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Amazon, Google threaten to take over the living room | 10 Years Ago This Month

First details on Fire TV and Android TV fail to impress despite industry's long-simmering anxiety over tech giants' designs on gaming

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The games industry moves pretty fast, and there's a tendency for all involved to look constantly to what's next without so much worrying about what came before. That said, even an industry so entrenched in the now can learn from its past. So to refresh our collective memory and perhaps offer some perspective on our field's history, runs this monthly feature highlighting happenings in gaming from exactly a decade ago.

When Sony and Microsoft successfully broke into the console industry with the PlayStation and the Xbox respectively, it sent a very powerful message to the games industry.

Video games are big business now, and some truly massive international giants are going to spend whatever it takes in order to make your business their business.

So as the 2000s dragged on and tech-savvy companies like Google, Apple, and Amazon grew terrifyingly large, the natural conclusion was that it would only be a matter of time before they turned their eye to video games and ate everybody's lunch, and there was nothing to be done about it. (It's important here that you disregard all knowledge of Panasonic's 3DO, Phillips' CD-I, or Apple's Pippin.)

This had actually been happening for a while before April of 2014. Here's a Digital Foundry editorial about Apple TV and rumors of a gaming system from 2011. Or maybe you'd prefer a 2012 interview with a gaming division of News Corp (another outsider firm attracted by the lure of game revenues) in which the representatives cheerfully hope that Google and Apple-branded TVs destroy the console market. Or the 2013 rumors of new game consoles from Google and Amazon, both of which were following on the microconsole trend kicked off by Ouya, which any gaming historian will tell you was "a freight train plow[ing] into the console games business… forever changing the console games landscape..."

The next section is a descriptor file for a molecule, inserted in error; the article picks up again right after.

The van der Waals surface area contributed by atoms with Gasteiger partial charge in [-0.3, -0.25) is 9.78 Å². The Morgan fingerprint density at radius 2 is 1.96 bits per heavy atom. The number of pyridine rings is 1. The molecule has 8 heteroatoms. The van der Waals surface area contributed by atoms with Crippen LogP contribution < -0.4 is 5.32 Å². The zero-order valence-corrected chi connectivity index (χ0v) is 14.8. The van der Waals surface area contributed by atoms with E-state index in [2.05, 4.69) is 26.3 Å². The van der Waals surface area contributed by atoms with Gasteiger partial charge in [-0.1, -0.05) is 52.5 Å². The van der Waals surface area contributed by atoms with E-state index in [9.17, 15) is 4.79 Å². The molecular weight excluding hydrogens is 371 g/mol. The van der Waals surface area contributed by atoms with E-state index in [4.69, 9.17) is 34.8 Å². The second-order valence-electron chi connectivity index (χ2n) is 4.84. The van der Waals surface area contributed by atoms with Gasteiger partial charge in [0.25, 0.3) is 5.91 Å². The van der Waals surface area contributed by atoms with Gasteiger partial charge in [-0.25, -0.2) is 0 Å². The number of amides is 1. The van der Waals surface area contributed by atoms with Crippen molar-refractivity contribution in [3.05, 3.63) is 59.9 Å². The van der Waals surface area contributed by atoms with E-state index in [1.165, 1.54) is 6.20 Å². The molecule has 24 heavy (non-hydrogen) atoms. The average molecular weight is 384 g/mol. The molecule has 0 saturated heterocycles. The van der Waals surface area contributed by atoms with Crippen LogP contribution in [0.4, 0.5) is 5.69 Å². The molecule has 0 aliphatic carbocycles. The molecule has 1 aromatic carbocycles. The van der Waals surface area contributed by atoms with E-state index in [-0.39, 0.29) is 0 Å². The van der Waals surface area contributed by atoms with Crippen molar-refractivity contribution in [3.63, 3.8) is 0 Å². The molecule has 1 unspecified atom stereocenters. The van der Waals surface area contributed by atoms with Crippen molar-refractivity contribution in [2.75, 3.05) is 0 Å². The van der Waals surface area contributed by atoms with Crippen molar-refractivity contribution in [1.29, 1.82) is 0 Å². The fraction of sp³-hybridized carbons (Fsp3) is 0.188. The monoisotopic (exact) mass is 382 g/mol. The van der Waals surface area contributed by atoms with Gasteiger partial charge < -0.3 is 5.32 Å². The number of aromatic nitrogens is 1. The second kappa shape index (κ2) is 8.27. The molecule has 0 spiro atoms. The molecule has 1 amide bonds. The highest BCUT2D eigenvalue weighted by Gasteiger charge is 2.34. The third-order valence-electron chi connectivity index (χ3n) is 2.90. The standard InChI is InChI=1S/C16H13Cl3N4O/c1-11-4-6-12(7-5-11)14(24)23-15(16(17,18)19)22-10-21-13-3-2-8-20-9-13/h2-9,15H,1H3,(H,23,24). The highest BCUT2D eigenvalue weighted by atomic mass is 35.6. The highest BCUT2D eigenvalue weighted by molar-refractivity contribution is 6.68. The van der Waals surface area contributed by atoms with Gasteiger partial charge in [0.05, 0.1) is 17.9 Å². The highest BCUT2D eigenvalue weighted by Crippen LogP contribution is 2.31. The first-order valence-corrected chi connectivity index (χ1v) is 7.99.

April of 2014 was a big month for this trend though, as Google's plans to launch an Android TV service were leaked, and Amazon made a splash with the unveiling of the $99 Fire TV (which would be supported by exclusive first-party games) as well as the hiring of veteran developers Kim Swift and Clint Hocking.

"You really have to very directly target gamers and Amazon right now is only half-heartedly doing that"David Cole

Industry watchers were by and large unimpressed, with Michael Pachter calling the Fire TV a "non-event" as far as games go, and DFC Intelligence's David Cole saying games appeared to be an afterthought for Amazon in designing the box.

"I think right now it is a rounding error in the game industry but that could change if Amazon decides it wants to make a big investment in the space," Cole said, pointing to the possibility of streaming games. "However, the reality is you really have to very directly target gamers and Amazon right now is only half-heartedly doing that."

That "half-hearted" remark may have been in regards to Amazon's very confusing philosophy of what the company was aiming for in gaming.

"There are studios that have hundreds of people working multiple years on a game – that's not... where we're going," Amazon Games VP Mike Frazzini said in an interview at the time. "That's one end of the spectrum. On the other end of the spectrum you have casual games that are really fun to play, like match-three and puzzles. What we're thinking about is building games that fall more in the middle."

A woman watching TV on the couch talks into an Amazon Fire TV remote control. The Fire TV menu interface is on the TV. She has her feet up on a coffee table with freshly painted toenails. An open bottle of nail polish is on the table next to her feet, but the cap is nowhere to be seen